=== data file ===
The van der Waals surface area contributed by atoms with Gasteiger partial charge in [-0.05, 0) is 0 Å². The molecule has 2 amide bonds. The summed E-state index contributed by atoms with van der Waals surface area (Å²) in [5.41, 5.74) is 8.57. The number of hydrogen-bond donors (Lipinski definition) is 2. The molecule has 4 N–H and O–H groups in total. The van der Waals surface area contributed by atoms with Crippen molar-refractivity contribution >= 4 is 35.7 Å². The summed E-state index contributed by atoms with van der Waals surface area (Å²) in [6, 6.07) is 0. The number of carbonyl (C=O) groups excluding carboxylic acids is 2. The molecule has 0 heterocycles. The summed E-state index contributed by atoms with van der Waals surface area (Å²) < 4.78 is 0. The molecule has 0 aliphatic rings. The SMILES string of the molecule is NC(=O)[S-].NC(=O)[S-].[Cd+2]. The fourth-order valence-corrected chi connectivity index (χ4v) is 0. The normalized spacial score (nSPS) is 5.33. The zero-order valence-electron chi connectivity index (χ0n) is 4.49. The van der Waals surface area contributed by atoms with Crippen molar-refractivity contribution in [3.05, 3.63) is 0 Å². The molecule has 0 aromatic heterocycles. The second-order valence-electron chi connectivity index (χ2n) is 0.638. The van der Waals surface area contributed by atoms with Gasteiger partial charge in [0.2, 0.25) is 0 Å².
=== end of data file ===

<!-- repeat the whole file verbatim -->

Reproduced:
The van der Waals surface area contributed by atoms with Gasteiger partial charge in [-0.05, 0) is 0 Å². The molecule has 2 amide bonds. The summed E-state index contributed by atoms with van der Waals surface area (Å²) in [5.41, 5.74) is 8.57. The number of hydrogen-bond donors (Lipinski definition) is 2. The molecule has 4 N–H and O–H groups in total. The van der Waals surface area contributed by atoms with Crippen molar-refractivity contribution >= 4 is 35.7 Å². The summed E-state index contributed by atoms with van der Waals surface area (Å²) in [6, 6.07) is 0. The number of carbonyl (C=O) groups excluding carboxylic acids is 2. The molecule has 0 heterocycles. The summed E-state index contributed by atoms with van der Waals surface area (Å²) < 4.78 is 0. The molecule has 0 aliphatic rings. The SMILES string of the molecule is NC(=O)[S-].NC(=O)[S-].[Cd+2]. The fourth-order valence-corrected chi connectivity index (χ4v) is 0. The normalized spacial score (nSPS) is 5.33. The zero-order valence-electron chi connectivity index (χ0n) is 4.49. The van der Waals surface area contributed by atoms with Crippen molar-refractivity contribution in [3.05, 3.63) is 0 Å². The molecule has 0 aromatic heterocycles. The second-order valence-electron chi connectivity index (χ2n) is 0.638. The van der Waals surface area contributed by atoms with Gasteiger partial charge in [0.2, 0.25) is 0 Å².